Current developments in the preservation of archaeological wet wood with melamine resin are described here, using Kauramin impregnating resin 800. The work was carried out at the Roman-Germanic Central Museum.

    The recipe of the preservative solution has been altered in order to improve life and viscosity of the impregnating solution. Nitrogen estimations have established the levels of resin concentration inside the wood. The drying process can be accelerated through microwave treatment at temperatures of approximately 40  C until fibre saturation is reached, thus reducing the duration of the drying process. Treated wood has a stable form and is light in colour. The finest details on the surface remain unaltered.

     

    Notes

    1. A. Haas / H. Müller-Beck, A new method to preserve wet wood, in Der Präparator 7, 1961, 157-168.
    2. Ciba-Geigy / Basel
    3. A. Kremer, wood preservation with the Lyofix method, Der Präparator 30, 1984, 389-395. H. Ebert, preservation of humid wood with Lyofix-DML. Arbeitsblätter für Restauratoren, issue 1, 1977, group 8 wood, p. 78-80. - A. Haas, The Lyofix-DML method. In: U. Braker / J. Bill (publishers), Current developments in the preservation of wet wood. Zeitschr. Schweizer Arch. und Kunstgesch. 36, issue 2, 1979, 121-124.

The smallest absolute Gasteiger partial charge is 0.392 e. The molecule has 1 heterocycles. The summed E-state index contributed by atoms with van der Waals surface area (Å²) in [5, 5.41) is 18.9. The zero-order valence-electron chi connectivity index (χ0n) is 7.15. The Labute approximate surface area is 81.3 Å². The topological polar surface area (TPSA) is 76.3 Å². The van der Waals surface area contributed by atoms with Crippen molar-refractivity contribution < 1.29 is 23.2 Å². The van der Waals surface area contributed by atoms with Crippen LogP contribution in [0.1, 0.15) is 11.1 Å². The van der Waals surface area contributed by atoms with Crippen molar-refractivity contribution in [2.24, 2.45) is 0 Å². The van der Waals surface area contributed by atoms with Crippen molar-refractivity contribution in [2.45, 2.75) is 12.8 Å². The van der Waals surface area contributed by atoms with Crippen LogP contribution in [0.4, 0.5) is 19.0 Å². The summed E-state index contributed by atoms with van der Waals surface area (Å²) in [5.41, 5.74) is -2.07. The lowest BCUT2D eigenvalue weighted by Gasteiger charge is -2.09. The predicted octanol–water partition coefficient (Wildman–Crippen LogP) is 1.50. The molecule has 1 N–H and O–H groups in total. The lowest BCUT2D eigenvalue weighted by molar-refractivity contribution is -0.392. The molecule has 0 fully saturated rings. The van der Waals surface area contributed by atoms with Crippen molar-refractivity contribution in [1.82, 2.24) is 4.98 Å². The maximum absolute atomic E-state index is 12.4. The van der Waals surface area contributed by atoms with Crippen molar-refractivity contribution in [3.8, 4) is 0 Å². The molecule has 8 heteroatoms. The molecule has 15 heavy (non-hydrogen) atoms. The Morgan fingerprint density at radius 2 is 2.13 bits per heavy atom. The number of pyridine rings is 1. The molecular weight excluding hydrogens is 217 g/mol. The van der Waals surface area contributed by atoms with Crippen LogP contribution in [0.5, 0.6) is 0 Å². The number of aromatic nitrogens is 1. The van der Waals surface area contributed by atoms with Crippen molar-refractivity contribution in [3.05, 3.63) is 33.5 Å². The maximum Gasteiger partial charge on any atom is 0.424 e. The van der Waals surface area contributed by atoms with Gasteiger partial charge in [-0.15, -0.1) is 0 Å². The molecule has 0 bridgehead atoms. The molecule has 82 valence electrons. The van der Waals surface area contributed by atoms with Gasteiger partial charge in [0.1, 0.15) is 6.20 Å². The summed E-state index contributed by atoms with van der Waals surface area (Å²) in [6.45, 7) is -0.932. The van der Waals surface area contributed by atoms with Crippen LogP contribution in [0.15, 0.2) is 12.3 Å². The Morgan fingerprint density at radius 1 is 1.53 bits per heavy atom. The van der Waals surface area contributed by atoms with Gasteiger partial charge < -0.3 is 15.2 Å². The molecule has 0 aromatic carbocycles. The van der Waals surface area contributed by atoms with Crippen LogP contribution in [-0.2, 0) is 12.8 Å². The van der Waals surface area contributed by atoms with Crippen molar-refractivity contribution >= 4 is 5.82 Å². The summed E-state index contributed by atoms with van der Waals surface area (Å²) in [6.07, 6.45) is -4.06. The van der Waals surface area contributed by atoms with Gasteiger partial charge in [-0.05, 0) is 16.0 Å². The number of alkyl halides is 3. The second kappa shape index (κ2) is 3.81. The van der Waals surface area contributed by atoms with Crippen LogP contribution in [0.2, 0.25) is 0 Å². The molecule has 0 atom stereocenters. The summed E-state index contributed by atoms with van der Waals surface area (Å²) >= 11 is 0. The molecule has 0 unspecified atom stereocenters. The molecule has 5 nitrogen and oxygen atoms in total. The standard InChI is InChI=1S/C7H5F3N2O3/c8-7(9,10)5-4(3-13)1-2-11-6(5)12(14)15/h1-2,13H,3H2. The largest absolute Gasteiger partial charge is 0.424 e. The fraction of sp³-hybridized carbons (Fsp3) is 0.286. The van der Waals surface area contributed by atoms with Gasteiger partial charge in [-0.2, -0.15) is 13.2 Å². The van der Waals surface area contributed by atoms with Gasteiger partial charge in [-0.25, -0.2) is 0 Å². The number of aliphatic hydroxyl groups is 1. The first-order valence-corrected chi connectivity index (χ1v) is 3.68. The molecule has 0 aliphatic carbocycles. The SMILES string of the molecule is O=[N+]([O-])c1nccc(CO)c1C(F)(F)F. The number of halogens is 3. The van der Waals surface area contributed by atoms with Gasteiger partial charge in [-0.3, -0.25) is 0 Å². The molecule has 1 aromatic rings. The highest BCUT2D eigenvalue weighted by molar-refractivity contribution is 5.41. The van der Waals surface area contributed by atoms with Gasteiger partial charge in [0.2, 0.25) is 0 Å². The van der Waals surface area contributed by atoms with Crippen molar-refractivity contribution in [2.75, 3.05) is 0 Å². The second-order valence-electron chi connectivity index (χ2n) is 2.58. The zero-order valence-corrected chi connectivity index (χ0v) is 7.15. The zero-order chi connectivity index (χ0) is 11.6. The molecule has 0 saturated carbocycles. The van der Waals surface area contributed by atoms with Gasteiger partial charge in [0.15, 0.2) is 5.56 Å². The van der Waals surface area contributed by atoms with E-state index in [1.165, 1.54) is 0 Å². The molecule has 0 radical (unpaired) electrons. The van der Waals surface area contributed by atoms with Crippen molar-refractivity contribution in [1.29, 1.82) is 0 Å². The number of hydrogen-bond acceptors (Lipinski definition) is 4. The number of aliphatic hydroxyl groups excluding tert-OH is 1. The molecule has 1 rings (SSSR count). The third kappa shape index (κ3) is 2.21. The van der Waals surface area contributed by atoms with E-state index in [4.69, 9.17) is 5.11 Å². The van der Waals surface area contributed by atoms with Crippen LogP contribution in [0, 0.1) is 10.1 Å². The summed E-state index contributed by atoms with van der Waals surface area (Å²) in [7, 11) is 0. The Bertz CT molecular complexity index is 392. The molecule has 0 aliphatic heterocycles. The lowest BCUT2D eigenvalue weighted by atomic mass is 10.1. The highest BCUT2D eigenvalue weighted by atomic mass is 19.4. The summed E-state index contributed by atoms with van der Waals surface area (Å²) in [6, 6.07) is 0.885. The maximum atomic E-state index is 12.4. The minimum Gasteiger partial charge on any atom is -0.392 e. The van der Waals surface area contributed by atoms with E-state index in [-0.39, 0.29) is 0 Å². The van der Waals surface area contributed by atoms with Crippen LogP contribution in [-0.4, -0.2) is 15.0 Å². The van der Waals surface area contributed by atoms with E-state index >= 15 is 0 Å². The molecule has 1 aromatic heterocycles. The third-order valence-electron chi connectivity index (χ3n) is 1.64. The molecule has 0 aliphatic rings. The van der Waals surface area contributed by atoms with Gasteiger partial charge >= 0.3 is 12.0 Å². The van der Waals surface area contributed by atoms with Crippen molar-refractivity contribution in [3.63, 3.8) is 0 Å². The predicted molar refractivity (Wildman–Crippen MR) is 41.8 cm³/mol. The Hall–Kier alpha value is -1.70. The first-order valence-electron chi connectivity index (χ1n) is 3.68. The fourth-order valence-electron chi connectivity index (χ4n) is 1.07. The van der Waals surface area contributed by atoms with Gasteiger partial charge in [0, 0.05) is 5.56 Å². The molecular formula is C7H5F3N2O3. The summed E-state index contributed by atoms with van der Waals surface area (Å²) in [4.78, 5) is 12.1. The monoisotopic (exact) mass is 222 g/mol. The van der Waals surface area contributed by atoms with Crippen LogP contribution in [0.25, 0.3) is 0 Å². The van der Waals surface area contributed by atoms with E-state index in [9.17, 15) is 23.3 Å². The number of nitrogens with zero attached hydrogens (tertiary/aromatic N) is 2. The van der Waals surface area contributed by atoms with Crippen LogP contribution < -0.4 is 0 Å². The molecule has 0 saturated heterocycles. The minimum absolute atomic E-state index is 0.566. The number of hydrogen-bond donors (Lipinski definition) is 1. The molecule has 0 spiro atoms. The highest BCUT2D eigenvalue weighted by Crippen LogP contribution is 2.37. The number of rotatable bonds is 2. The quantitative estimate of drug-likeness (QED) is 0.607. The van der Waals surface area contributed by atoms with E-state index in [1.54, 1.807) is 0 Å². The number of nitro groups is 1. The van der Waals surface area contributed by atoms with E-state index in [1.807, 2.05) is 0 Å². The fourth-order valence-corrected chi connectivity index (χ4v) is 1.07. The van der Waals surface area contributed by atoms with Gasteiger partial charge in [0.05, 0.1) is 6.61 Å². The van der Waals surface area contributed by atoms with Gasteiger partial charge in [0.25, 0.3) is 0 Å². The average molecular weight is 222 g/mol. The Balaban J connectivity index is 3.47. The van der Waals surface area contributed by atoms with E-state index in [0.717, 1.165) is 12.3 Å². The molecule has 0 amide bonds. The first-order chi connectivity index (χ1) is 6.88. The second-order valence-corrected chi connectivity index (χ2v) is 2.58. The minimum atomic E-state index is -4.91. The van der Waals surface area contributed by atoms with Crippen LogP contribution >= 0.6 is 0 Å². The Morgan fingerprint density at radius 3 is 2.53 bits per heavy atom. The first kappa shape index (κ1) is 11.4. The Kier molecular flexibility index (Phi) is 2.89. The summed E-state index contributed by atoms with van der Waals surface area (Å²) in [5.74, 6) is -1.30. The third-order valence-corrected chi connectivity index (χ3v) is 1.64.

4. We are particularly grateful to our friends Dr. G. Matthias, Dr. E. Pfütze, Dr. W. Pitteroff and Dr. W. Eisele.
    5. Kauraminâ Tränkharz 800 flüssig @ (5.50 DM/kg). BASF Aktiengesellschaft Vertrieb Zentraleuropa, Leime und Tränkharze, Benckiserplatz 1, 67059 Ludwigshafen.
    6. Definition: dry content = drying residue after removal of the volatile components (methanal, methanol, water) at 100-130  C. Active ingredient contents = dry content + methanal and methanol.
    7. The viscosity measurements and nitrogen estimations were carried out at BASF by Dr. Eisele.
    8. Haas / Müller-Beck (note 1) 157-168.
    9. C.-M. Hüssen / K. H. Rieder / H. Schaaff, The Roman ships at Oberstimm - excavation and recovery. Das Archäologische Jahr Bayern 1994, 112 ff.
    10. From : amino resins. H. Diem and G. Matthias, Amino Resins. In: Ullmann Encyclopedia of Technical Chemistry. BASF Ludwigshafen 1985.
    11. Haas has even established slight volume alterations in wood that has been preserved with melamine resin. Haas in: Braker / Bill (note 3).